Communications Department

NRLC Letter to House Members on Abortion Provisions in Health Bills

Jan 14, 2010 | AHC

What appears below is the text of a letter sent by NRLC to certain members of the U.S. House of Representatives, contrasting the abortion-related provisions of the House-passed and Senate-passed health care bills.

To view or download a PDF version of the letter, click here.

January 14, 2010

To the Honorable Members of the U.S. House of Representatives:

A final version of health care legislation, containing components of the differing bills passed by the House of Representatives and the Senate, is currently being assembled through a process largely hidden from public view.  We are writing to share the perspective of the National Right to Life Committee (NRLC), the federation of right-to-life organizations in the 50 states, regarding the minimal criteria that we believe should apply to the provisions that implicate abortion.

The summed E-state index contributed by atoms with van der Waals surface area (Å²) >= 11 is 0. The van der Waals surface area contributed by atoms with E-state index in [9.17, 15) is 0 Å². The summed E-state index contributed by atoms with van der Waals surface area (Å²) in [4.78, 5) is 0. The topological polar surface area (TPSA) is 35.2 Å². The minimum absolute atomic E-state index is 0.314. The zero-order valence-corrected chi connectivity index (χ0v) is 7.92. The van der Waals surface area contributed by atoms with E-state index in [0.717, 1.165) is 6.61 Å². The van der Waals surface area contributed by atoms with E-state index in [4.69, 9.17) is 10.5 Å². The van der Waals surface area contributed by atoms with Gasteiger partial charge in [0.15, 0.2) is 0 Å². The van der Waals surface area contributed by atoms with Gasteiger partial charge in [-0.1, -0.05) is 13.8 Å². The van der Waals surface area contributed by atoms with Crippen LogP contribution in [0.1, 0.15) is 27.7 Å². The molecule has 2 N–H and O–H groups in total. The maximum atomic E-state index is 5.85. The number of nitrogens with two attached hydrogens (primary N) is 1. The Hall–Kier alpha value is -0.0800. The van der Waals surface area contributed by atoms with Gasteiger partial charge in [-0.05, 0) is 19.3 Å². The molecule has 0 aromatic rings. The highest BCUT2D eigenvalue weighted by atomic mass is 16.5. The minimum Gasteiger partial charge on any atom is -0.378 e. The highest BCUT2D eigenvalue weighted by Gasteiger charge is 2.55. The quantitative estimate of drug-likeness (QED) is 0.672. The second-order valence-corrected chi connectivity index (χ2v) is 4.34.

We believe that the House-passed bill (H.R. 3962), as revised by the Stupak-Pitts Amendment that was adopted by the House on November 7, 2009, by a vote of 240-194, meets the minimal requirements explained below, with respect to abortion policy.  Regrettably, the House-passed bill and the Senate-passed bill (H.R. 3590) are far more divergent on abortion policy matters than one would understand on the basis of accounts in the news media.  In reality, the Senate-passed bill contains provisions that would ultimately result in substantial expansions of abortion, driven by federal administrative decrees and federal subsidies.  Any member of the House who does not wish to support legislation that will produce such sweeping pro-abortion results must make their support for a final bill, on both procedural and direct votes, contingent on inclusion of the elements described below.